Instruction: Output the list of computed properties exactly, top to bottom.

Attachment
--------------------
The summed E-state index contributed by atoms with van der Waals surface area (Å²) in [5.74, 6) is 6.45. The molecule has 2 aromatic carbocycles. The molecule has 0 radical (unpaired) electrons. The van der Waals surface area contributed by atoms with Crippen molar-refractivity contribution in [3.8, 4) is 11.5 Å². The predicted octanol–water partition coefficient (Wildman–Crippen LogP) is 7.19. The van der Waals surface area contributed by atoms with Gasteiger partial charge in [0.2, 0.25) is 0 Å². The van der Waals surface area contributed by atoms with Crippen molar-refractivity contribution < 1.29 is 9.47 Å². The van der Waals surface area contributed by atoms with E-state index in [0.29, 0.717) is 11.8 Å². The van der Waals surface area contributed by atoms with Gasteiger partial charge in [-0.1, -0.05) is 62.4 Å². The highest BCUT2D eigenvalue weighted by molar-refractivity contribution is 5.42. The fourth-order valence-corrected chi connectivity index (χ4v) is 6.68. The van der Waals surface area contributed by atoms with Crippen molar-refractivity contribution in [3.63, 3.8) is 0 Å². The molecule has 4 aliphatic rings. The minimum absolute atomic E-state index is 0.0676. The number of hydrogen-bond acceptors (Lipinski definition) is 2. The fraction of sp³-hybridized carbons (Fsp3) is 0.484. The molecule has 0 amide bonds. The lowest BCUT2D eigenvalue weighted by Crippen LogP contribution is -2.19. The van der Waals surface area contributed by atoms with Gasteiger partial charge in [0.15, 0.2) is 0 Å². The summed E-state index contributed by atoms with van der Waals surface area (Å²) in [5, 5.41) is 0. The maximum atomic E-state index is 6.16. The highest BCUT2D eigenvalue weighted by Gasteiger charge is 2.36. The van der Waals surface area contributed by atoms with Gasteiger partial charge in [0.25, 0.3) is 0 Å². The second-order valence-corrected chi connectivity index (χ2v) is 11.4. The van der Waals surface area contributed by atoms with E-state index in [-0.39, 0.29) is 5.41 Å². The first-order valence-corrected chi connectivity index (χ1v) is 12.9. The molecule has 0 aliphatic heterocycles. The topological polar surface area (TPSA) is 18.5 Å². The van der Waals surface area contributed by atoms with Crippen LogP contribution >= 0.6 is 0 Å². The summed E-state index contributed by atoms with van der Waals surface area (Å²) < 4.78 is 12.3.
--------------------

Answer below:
The summed E-state index contributed by atoms with van der Waals surface area (Å²) in [5.74, 6) is 6.45. The molecule has 2 aromatic carbocycles. The molecule has 0 radical (unpaired) electrons. The van der Waals surface area contributed by atoms with Crippen molar-refractivity contribution in [3.8, 4) is 11.5 Å². The predicted octanol–water partition coefficient (Wildman–Crippen LogP) is 7.19. The van der Waals surface area contributed by atoms with Gasteiger partial charge in [0.2, 0.25) is 0 Å². The van der Waals surface area contributed by atoms with Crippen molar-refractivity contribution < 1.29 is 9.47 Å². The van der Waals surface area contributed by atoms with E-state index in [0.29, 0.717) is 11.8 Å². The van der Waals surface area contributed by atoms with Gasteiger partial charge in [-0.1, -0.05) is 62.4 Å². The highest BCUT2D eigenvalue weighted by molar-refractivity contribution is 5.42. The fourth-order valence-corrected chi connectivity index (χ4v) is 6.68. The van der Waals surface area contributed by atoms with Crippen molar-refractivity contribution in [3.63, 3.8) is 0 Å². The molecule has 4 aliphatic rings. The minimum absolute atomic E-state index is 0.0676. The number of hydrogen-bond acceptors (Lipinski definition) is 2. The fraction of sp³-hybridized carbons (Fsp3) is 0.484. The molecule has 0 amide bonds. The lowest BCUT2D eigenvalue weighted by Crippen LogP contribution is -2.19. The van der Waals surface area contributed by atoms with Gasteiger partial charge in [0.15, 0.2) is 0 Å². The summed E-state index contributed by atoms with van der Waals surface area (Å²) in [5, 5.41) is 0. The maximum atomic E-state index is 6.16. The highest BCUT2D eigenvalue weighted by Gasteiger charge is 2.36. The van der Waals surface area contributed by atoms with Gasteiger partial charge in [0.25, 0.3) is 0 Å². The second-order valence-corrected chi connectivity index (χ2v) is 11.4. The van der Waals surface area contributed by atoms with E-state index in [-0.39, 0.29) is 5.41 Å². The first-order valence-corrected chi connectivity index (χ1v) is 12.9. The molecule has 0 aliphatic heterocycles. The topological polar surface area (TPSA) is 18.5 Å². The van der Waals surface area contributed by atoms with Crippen LogP contribution >= 0.6 is 0 Å². The summed E-state index contributed by atoms with van der Waals surface area (Å²) < 4.78 is 12.3.